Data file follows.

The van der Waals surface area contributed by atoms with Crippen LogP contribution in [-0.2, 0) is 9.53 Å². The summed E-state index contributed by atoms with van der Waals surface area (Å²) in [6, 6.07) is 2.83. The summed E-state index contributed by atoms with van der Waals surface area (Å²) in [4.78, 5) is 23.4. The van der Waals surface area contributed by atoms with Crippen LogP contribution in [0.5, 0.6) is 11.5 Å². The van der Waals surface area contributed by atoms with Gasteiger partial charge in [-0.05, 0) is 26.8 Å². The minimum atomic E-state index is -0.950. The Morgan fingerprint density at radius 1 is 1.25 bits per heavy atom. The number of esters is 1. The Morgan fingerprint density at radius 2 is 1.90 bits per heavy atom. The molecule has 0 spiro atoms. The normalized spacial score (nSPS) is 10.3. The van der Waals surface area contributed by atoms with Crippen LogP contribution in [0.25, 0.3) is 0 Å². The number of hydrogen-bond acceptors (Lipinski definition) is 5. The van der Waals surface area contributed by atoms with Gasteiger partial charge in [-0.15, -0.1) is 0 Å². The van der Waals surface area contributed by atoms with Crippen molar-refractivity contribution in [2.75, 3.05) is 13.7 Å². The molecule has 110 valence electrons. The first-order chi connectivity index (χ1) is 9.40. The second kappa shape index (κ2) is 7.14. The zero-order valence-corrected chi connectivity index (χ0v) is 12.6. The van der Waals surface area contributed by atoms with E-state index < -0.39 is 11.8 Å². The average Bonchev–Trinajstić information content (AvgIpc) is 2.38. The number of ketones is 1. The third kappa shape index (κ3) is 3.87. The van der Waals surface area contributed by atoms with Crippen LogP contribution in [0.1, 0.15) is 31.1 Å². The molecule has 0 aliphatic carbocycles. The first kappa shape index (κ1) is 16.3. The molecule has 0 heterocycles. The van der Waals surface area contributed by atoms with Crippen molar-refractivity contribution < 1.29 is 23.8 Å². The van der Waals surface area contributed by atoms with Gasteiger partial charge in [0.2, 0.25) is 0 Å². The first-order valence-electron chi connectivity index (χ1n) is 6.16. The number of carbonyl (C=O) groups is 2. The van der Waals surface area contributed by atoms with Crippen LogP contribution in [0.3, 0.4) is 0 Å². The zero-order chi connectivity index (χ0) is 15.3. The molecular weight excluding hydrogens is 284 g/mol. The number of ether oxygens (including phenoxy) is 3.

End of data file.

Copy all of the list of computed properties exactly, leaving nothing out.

The van der Waals surface area contributed by atoms with Crippen LogP contribution in [-0.2, 0) is 9.53 Å². The summed E-state index contributed by atoms with van der Waals surface area (Å²) in [6, 6.07) is 2.83. The summed E-state index contributed by atoms with van der Waals surface area (Å²) in [4.78, 5) is 23.4. The van der Waals surface area contributed by atoms with Crippen LogP contribution in [0.5, 0.6) is 11.5 Å². The van der Waals surface area contributed by atoms with Gasteiger partial charge in [-0.05, 0) is 26.8 Å². The minimum atomic E-state index is -0.950. The Morgan fingerprint density at radius 1 is 1.25 bits per heavy atom. The number of esters is 1. The Morgan fingerprint density at radius 2 is 1.90 bits per heavy atom. The molecule has 0 spiro atoms. The normalized spacial score (nSPS) is 10.3. The van der Waals surface area contributed by atoms with Crippen LogP contribution in [0.25, 0.3) is 0 Å². The number of hydrogen-bond acceptors (Lipinski definition) is 5. The van der Waals surface area contributed by atoms with Gasteiger partial charge in [-0.15, -0.1) is 0 Å². The van der Waals surface area contributed by atoms with Crippen molar-refractivity contribution in [2.75, 3.05) is 13.7 Å². The molecule has 110 valence electrons. The first-order chi connectivity index (χ1) is 9.40. The second kappa shape index (κ2) is 7.14. The zero-order valence-corrected chi connectivity index (χ0v) is 12.6. The van der Waals surface area contributed by atoms with E-state index < -0.39 is 11.8 Å². The average Bonchev–Trinajstić information content (AvgIpc) is 2.38. The number of ketones is 1. The third kappa shape index (κ3) is 3.87. The van der Waals surface area contributed by atoms with Crippen LogP contribution in [0.1, 0.15) is 31.1 Å². The molecule has 0 aliphatic carbocycles. The first kappa shape index (κ1) is 16.3. The molecule has 0 heterocycles. The van der Waals surface area contributed by atoms with Crippen molar-refractivity contribution < 1.29 is 23.8 Å². The van der Waals surface area contributed by atoms with Gasteiger partial charge in [0.2, 0.25) is 0 Å². The first-order valence-electron chi connectivity index (χ1n) is 6.16. The number of carbonyl (C=O) groups is 2. The van der Waals surface area contributed by atoms with Crippen LogP contribution in [0.3, 0.4) is 0 Å². The zero-order chi connectivity index (χ0) is 15.3. The molecular weight excluding hydrogens is 284 g/mol. The number of ether oxygens (including phenoxy) is 3.